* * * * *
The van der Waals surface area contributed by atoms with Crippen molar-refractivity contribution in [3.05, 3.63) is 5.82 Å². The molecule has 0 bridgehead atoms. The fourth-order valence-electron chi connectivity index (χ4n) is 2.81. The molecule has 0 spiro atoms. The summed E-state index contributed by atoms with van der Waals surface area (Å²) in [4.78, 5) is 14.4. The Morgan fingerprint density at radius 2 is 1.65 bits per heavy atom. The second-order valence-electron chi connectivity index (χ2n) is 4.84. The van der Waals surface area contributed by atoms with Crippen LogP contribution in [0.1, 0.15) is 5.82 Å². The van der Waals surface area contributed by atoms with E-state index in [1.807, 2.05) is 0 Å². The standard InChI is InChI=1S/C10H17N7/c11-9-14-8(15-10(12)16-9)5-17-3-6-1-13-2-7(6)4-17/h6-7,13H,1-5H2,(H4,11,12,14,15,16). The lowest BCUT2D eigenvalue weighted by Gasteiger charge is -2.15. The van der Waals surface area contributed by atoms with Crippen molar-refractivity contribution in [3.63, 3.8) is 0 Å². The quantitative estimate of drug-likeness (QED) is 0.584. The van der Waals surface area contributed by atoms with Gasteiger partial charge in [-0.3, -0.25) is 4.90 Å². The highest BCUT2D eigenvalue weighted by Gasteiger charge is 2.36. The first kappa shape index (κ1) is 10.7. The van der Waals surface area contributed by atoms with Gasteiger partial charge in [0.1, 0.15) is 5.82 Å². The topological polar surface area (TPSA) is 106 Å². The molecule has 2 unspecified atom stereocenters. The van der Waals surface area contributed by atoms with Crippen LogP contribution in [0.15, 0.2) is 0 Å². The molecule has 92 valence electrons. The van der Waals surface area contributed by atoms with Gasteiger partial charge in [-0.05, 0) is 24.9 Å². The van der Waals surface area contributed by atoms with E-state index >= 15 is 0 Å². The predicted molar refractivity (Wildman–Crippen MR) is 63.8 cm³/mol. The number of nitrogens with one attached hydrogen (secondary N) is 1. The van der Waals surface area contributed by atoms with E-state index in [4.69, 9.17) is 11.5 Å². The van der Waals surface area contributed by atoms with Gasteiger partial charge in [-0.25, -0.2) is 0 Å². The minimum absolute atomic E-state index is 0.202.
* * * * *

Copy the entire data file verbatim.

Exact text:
The van der Waals surface area contributed by atoms with Crippen molar-refractivity contribution in [3.05, 3.63) is 5.82 Å². The molecule has 0 bridgehead atoms. The fourth-order valence-electron chi connectivity index (χ4n) is 2.81. The molecule has 0 spiro atoms. The summed E-state index contributed by atoms with van der Waals surface area (Å²) in [4.78, 5) is 14.4. The Morgan fingerprint density at radius 2 is 1.65 bits per heavy atom. The second-order valence-electron chi connectivity index (χ2n) is 4.84. The van der Waals surface area contributed by atoms with Crippen LogP contribution in [0.1, 0.15) is 5.82 Å². The van der Waals surface area contributed by atoms with E-state index in [1.807, 2.05) is 0 Å². The standard InChI is InChI=1S/C10H17N7/c11-9-14-8(15-10(12)16-9)5-17-3-6-1-13-2-7(6)4-17/h6-7,13H,1-5H2,(H4,11,12,14,15,16). The lowest BCUT2D eigenvalue weighted by Gasteiger charge is -2.15. The van der Waals surface area contributed by atoms with Crippen molar-refractivity contribution in [3.63, 3.8) is 0 Å². The quantitative estimate of drug-likeness (QED) is 0.584. The van der Waals surface area contributed by atoms with Gasteiger partial charge in [-0.3, -0.25) is 4.90 Å². The highest BCUT2D eigenvalue weighted by Gasteiger charge is 2.36. The first kappa shape index (κ1) is 10.7. The van der Waals surface area contributed by atoms with Gasteiger partial charge in [0.1, 0.15) is 5.82 Å². The topological polar surface area (TPSA) is 106 Å². The molecule has 2 unspecified atom stereocenters. The van der Waals surface area contributed by atoms with Crippen LogP contribution in [0.15, 0.2) is 0 Å². The molecule has 92 valence electrons. The van der Waals surface area contributed by atoms with Gasteiger partial charge in [-0.05, 0) is 24.9 Å². The van der Waals surface area contributed by atoms with E-state index >= 15 is 0 Å². The predicted molar refractivity (Wildman–Crippen MR) is 63.8 cm³/mol. The number of nitrogens with one attached hydrogen (secondary N) is 1. The van der Waals surface area contributed by atoms with E-state index in [4.69, 9.17) is 11.5 Å². The van der Waals surface area contributed by atoms with Gasteiger partial charge in [-0.25, -0.2) is 0 Å². The minimum absolute atomic E-state index is 0.202.